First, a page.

Butter-making on the farm

Mary Taylor
 North Craven 
 Heritage Trust 

Farm-made butter is a natural food and no animal has to be slaughtered to produce it. It is rich in vitamin A with traces of vitamins D and E and minerals. It supports bone and organ development. Butter in this country is made from cows’ milk.


I made butter for three years in Tatham Fells from 1958 to 1961, at the very end of butter-making on the farm. After that we sold liquid milk to Libbys at Milnthorpe, one of the local dairies, as did most of our neighbours. During the war Mother made butter in Chapel-le-Dale, but just for the family; Father took most of the milk in a kit (churn) to Ingleton in the sidecar of his motorbike to be sold for liquid milk. Farmers in the villages sold liquid milk locally, but most of the outlying farmers’ wives made butter and sold it either locally or to a local village shop or they took it once a week to the market at Lancaster. In summer the butter was golden yellow from the cows eating grass but in winter it was a pale cream colour as the cattle were fed on hay.


Most of the cattle kept at that time were Shorthorns, good for milk and meat and were milked by hand twice a day. A Shorthorn could give about two gallons at each milking. To produce milk a cow had to have a calf; at that time calves were fed from a bucket, at first with their mothers’ milk and then with a sort of watery gruel - they also had blue milk and butter milk if available and had access to hay and grass. The number of cattle kept depended on how much hay the farmer could make to feed them through winter. The milking herd could be from four to a dozen depending on the size of the farm and labour available. Enough hay had to be made to feed young stock, and cows which were in calf and dry, through the winter.

Separating - it gave a ping!

Butter is made from cream which has to be separated from the milk. In the dairy (pantry) in Tatham Fells, a small room in the coldest north-east part of the house, there are stone slabs with a hole in the middle to drain off the blue milk. The milk was left for the cream to rise to the top and then the milk drained off.

A better way of separating cream from blue milk was to use a mechanical separator; these were nearly always painted red. The metal one in Tatham Fells was bolted to the stone flags on the dairy floor; it had a collecting bowl at the top into which the warm milk, straight from the morning or evening milking was poured. There was a handle on the side which had to be turned; when the correct speed was reached it made a pinging sound. This machine used centrifugal force to separate the cream which flowed out into one container while the blue milk flowed out of another spout into a bucket on the floor. After each morning separating, the main parts of the machine were taken out to be thoroughly washed and sterilised before being put back together for the evening milking.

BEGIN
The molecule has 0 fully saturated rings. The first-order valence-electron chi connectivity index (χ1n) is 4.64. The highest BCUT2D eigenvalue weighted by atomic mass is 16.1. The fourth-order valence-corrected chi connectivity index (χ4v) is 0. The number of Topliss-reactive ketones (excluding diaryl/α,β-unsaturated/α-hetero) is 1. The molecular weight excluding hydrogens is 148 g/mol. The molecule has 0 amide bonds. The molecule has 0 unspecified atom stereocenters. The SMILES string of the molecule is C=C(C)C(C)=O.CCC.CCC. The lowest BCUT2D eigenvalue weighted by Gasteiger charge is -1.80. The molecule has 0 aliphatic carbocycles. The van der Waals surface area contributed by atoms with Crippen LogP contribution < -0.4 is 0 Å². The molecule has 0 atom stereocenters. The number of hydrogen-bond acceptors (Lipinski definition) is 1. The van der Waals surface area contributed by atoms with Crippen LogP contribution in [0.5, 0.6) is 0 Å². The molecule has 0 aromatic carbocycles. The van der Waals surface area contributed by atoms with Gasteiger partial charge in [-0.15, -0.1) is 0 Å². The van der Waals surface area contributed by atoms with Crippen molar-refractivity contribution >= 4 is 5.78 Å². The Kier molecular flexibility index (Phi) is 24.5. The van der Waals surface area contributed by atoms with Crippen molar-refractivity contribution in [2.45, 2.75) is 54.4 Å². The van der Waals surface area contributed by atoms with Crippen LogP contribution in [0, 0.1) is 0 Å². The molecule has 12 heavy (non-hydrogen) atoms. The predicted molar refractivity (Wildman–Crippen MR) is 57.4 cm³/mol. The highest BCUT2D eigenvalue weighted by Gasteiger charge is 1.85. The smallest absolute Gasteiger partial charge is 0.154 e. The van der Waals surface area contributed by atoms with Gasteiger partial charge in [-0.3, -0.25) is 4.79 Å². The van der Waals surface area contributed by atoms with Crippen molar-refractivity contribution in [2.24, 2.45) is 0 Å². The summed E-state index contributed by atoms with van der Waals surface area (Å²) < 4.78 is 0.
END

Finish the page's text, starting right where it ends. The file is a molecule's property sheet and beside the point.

The separator in Chapel-le-Dale was bolted to the floor in the porch and the one in Roeburndale, where my husband lived when he was a boy, was bolted between the kitchen and living room. The blue milk was used by the family or fed to the calves or pigs.

Churning - it went with a thump!

Butter was made once a week by churning the cream; churning day was Thursday. The churn normally used in this area was a wooden barrel fixed to a frame with a tight-fitting lid; it was turned end-over-end with a handle at the side. The churn was prepared by pouring in water, fastening the lid and turning the handle a few times to wet the inside to stop the cream sticking to the sides. The water was then poured out and a week’s supply of cream poured in. Churning could take a long time and you could hear when the cream had turned into butter by the thumping sound.

Kneading - it was good to have cold hands

The block of butter was taken out and kneaded on a big wooden board at an angle in the well-scrubbed kitchen sink, to remove all the buttermilk, then salt was added and worked in; salt helped the butter to keep. I have very cold hands so this was not as difficult for me, as warm hands made the butter too soft. Then the butter was weighed into pounds and shaped into oblongs with wooden butter hands.

Some farms made their butter round and had their own stamp for the top. The pounds were then put into greaseproof paper ready for selling or using. The butter board and hands were then scrubbed and scalded with boiling water. Buttermilk was taken for the pigs and the churn was cleaned and scalded with boiling water. Our churn in Tatham Fells was in the empty and unused small sitting room called the old parlour; mother had her churn in the dairy and on other farms churns stood in the corner of the kitchen.

There are other types of churn, several small ones, barrel-shaped or glass with wooden paddles. The milk churn was so-called from an upright wooden churn where the cream was agitated by the up and down movement of the wooden paddle.

Keeping butter

Butter will keep for several weeks, even in summer, if kept cool. It must be kept in a dark air-tight container as light breaks down the molecular structure, and it will also pick up odours from other foods. Sometimes in summer the butter dish was kept on the cool slab in the dairy in a bowl of cold water.

End-over-end milk churn

End-over-end milk churn